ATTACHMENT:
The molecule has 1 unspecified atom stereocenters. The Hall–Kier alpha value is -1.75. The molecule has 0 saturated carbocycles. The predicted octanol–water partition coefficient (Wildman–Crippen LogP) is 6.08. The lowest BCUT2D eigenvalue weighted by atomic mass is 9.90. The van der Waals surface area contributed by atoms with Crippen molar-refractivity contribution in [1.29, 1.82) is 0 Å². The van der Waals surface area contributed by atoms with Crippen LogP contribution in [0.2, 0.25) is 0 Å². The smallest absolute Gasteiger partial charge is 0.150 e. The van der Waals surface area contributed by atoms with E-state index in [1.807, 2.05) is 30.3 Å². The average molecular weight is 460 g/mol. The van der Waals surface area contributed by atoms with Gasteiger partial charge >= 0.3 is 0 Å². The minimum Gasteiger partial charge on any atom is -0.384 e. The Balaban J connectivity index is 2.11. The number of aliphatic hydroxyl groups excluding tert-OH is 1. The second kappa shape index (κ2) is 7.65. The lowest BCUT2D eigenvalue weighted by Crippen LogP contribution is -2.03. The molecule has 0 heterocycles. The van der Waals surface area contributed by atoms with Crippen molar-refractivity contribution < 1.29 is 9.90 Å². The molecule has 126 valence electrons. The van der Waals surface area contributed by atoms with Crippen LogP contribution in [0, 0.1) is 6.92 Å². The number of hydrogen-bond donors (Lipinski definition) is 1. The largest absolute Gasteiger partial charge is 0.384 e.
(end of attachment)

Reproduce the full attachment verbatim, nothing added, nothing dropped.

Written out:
The molecule has 1 unspecified atom stereocenters. The Hall–Kier alpha value is -1.75. The molecule has 0 saturated carbocycles. The predicted octanol–water partition coefficient (Wildman–Crippen LogP) is 6.08. The lowest BCUT2D eigenvalue weighted by atomic mass is 9.90. The van der Waals surface area contributed by atoms with Crippen molar-refractivity contribution in [1.29, 1.82) is 0 Å². The van der Waals surface area contributed by atoms with Crippen LogP contribution in [0.2, 0.25) is 0 Å². The smallest absolute Gasteiger partial charge is 0.150 e. The van der Waals surface area contributed by atoms with E-state index in [1.807, 2.05) is 30.3 Å². The average molecular weight is 460 g/mol. The van der Waals surface area contributed by atoms with Gasteiger partial charge >= 0.3 is 0 Å². The minimum Gasteiger partial charge on any atom is -0.384 e. The Balaban J connectivity index is 2.11. The number of aliphatic hydroxyl groups excluding tert-OH is 1. The second kappa shape index (κ2) is 7.65. The lowest BCUT2D eigenvalue weighted by Crippen LogP contribution is -2.03. The molecule has 0 heterocycles. The van der Waals surface area contributed by atoms with Crippen molar-refractivity contribution < 1.29 is 9.90 Å². The molecule has 126 valence electrons. The van der Waals surface area contributed by atoms with Crippen LogP contribution in [0, 0.1) is 6.92 Å². The number of hydrogen-bond donors (Lipinski definition) is 1. The largest absolute Gasteiger partial charge is 0.384 e.